A Yiddish guide for teens! Oy vey iz meir?

A timeless language that can enrich any conversation in a totally Kosher way!

Levi Gettleman, A&E Editor

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Born in the 10th century as an innovation of European Jewry attempting to create a unifying language, Yiddish (a combination of German and Hebrew) is still a relevant language in that many of its words and phrases can enrich any conversation.

Yiddish grew in popularity after the invention of the printing press and became the everyday language of the Jews of  Eastern Europe within 100 years. As time went by and Jews left their Shtetls (Yiddish for villages) for America, they brought many words with them that have earned their place in our American vernacular. Today, many Yiddish words appear in many conversations and written works.

Here are some Yiddish expressions that may be helpful to you:

Alter Kacker- (Noun) An old fart

Bupkes- (Noun) Nothing

Chutzpah- (Noun) Courage, Nerve

Gei Gesund- (Expression) Go in health

Klutz- (Noun) Literally, a block of wood. Someone who is clumsy. Interchangeable with Schlemiel

Kosher- (Adjective) something acceptable in a given situation

Kvetch- (Verb) To complain, to whine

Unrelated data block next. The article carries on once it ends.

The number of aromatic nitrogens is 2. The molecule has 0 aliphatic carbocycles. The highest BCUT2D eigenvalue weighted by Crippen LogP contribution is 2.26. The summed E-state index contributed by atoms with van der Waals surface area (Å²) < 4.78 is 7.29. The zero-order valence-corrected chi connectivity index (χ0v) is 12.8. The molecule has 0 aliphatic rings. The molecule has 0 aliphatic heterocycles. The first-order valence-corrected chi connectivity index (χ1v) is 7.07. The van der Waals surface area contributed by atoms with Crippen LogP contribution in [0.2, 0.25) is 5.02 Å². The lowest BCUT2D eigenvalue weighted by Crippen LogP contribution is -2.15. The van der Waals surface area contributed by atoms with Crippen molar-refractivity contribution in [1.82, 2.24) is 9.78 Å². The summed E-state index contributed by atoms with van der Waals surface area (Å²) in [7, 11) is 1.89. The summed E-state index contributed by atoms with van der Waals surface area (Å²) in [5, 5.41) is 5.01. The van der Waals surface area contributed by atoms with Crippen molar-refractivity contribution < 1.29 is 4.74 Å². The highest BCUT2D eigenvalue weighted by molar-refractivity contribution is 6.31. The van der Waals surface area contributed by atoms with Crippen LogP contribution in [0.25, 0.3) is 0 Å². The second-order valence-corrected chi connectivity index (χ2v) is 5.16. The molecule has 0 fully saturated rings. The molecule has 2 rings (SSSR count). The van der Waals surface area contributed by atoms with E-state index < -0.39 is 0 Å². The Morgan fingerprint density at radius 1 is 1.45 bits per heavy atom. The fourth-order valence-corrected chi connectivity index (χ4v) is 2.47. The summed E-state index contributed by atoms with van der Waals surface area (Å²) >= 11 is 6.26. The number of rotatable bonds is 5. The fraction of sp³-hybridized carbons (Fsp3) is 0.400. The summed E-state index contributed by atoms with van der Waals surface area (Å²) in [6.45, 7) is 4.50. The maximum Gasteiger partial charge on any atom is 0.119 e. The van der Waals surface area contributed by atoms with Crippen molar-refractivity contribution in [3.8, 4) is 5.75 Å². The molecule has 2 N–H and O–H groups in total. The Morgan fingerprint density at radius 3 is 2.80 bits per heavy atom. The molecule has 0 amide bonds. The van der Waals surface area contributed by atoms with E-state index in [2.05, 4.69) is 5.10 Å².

Kvell- (Verb) To express pride

Maven- (Noun) Expert

Mensch- (Noun) An honorable, moral person

Mishegas- (Noun) Craziness, Insanity

Nudnik- (Noun) Pain in the neck

Oy vey- (Exclamation) My Goodness! Woe is me!

Schlep- (Verb)To drag, to carry a long distance

Schmooze- (Verb) To make small talk, to chat

Schmaltz- (Noun) Literally chicken fat, excessive sentimentality

Schmutz- (Noun) A little bit of dirt

Schtick- (Noun) One’s signature routine, attention drawing action.

Shayna Punim- (Noun) Pretty face, a complement

Shanda- (Noun) A disgrace, a scandal

Shpiel- (Noun) A long, drawn out pitch or presentation

So, take these words and try to use them to enrich your day to day language. In the words of Mr. Joe Baillargeon, a frequent Yiddish user, “Yiddish words have permeated American culture, so it’s important to know where they come from and what they mean. It represents the diverse groups that make up America.”